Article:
this article i posted in Challengers 2 yrs ago, will post it here
alots changed since
an article that was in the Daily Telegraph Mag section, it took me about an hour to copy up
PHEW, Its long, very long.
its about Belarus tennis, including Vika Azarenka (more on her at end end as well) Enjoy
As tennis prodigies emerge in growing numbers from the old Soviet bloc, Peter Foster finds out what is turning young girls into tennis obsessives – and encouraging their parents to sacrifice everything for their success.
Vika Azarenka is a 13 year old girl who carries herself with an elegance far beyond her years. Her manager believes she is destined to one of the biggest names of world tennis. Another Navratilova. She first picked up the racket aged six and for the past seven years has hardly put it down. Early on, her mother Alla took a job at Belarus’s National Olympic Training Centre for Tennis in Minsk, to encourage her daughter. “Vika has great focus, she has lived on the courts, “ her coach says. “For her, tennis is everything.”
In Belarus, Vika is already in another league. She has a sponsor, BelTech Export, a major arms dealer. They vet all requests to interview or photograph their investment. It might seem odd to regard a 13-year old girl as a commercial property but financial backing is everything. Without it, her parents could never afford for their daughter to travel to Russia. Italy and the United States to play in the big junior tournaments, such as the Kremlin Cup and the Orange Bowl. She has just returned from two months in America. The children at her school read about her performances in the papers. “Sometimes they see me on television,” she adds.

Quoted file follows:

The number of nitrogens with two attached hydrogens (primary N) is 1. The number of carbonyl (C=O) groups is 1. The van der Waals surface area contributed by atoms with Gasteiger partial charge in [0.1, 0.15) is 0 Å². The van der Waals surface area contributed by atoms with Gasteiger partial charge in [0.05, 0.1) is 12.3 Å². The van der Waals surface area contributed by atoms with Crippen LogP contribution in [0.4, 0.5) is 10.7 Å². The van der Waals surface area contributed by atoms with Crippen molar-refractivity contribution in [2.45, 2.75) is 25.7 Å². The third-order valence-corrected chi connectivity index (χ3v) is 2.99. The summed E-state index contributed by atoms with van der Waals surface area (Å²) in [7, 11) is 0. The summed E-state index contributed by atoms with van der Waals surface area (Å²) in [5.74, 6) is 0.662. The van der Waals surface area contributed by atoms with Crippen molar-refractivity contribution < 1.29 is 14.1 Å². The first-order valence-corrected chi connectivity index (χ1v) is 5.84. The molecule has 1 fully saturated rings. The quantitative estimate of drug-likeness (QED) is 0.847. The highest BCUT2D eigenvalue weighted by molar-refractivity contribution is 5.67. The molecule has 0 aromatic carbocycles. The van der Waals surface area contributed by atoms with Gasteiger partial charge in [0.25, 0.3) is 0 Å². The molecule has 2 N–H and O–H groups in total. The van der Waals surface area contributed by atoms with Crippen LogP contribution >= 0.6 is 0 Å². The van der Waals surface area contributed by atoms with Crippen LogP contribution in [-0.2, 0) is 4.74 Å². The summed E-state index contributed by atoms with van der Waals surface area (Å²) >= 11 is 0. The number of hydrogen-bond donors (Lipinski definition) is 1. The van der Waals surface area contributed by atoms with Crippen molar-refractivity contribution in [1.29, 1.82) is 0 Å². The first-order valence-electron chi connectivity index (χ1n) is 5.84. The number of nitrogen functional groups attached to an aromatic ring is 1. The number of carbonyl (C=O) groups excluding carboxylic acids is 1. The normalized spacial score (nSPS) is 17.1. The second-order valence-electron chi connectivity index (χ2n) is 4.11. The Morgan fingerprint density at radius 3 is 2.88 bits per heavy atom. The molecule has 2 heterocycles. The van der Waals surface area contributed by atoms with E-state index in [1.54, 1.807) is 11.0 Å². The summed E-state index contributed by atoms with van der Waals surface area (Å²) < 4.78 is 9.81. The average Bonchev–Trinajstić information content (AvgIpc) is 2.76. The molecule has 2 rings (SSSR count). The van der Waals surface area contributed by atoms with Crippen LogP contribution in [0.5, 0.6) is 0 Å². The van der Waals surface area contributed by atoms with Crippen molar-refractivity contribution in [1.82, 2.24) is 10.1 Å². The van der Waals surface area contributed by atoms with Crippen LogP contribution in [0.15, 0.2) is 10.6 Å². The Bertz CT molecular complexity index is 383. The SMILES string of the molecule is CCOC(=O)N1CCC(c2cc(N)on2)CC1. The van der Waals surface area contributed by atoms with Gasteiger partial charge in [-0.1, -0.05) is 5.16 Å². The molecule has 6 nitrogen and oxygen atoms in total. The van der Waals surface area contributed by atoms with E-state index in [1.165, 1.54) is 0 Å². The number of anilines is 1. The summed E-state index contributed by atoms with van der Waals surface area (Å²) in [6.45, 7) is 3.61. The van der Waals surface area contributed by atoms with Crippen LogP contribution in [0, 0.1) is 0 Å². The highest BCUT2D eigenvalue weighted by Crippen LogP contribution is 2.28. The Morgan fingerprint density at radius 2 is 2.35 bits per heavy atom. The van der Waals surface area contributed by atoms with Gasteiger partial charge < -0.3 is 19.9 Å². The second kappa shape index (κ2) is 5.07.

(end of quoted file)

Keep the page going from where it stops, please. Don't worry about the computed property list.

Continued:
Within the next decade a significant number – perhaps even a majority of women playing at Wimbledon will hail from Eastern Europe and the former Soviet Union. It does not take a genius to spot the trend. Just count the number of –ovas and –evas playing in the main draw this year. Obvious, but it indicates the depth of tennis talent now emerging from the region. The Soviet “tennis factories” churned out top players for 40 years, but only a fraction of those made it to the outside world. The rest played mainly among themselves, hidden behind the Iron Curtain.
The William sisters might grab the headlines (and most of the prizes) but there is a healthy living to be made treading water in the middle ranks. A top-50 player who plays doubles can easily pick up £150,000 and then double her money with exhibition matches and sponsorship deals. By the living standards of countries such as Russia, Belarus, Slovenia or Hungary the professional circuit offers the possibility of a whole new life. This might explain why Belarus. A country of just 10 million people, not only won the Junior Fed Cup last year, but also holds the number-one spot for the under-14 boys and girls in the European tennis rankings.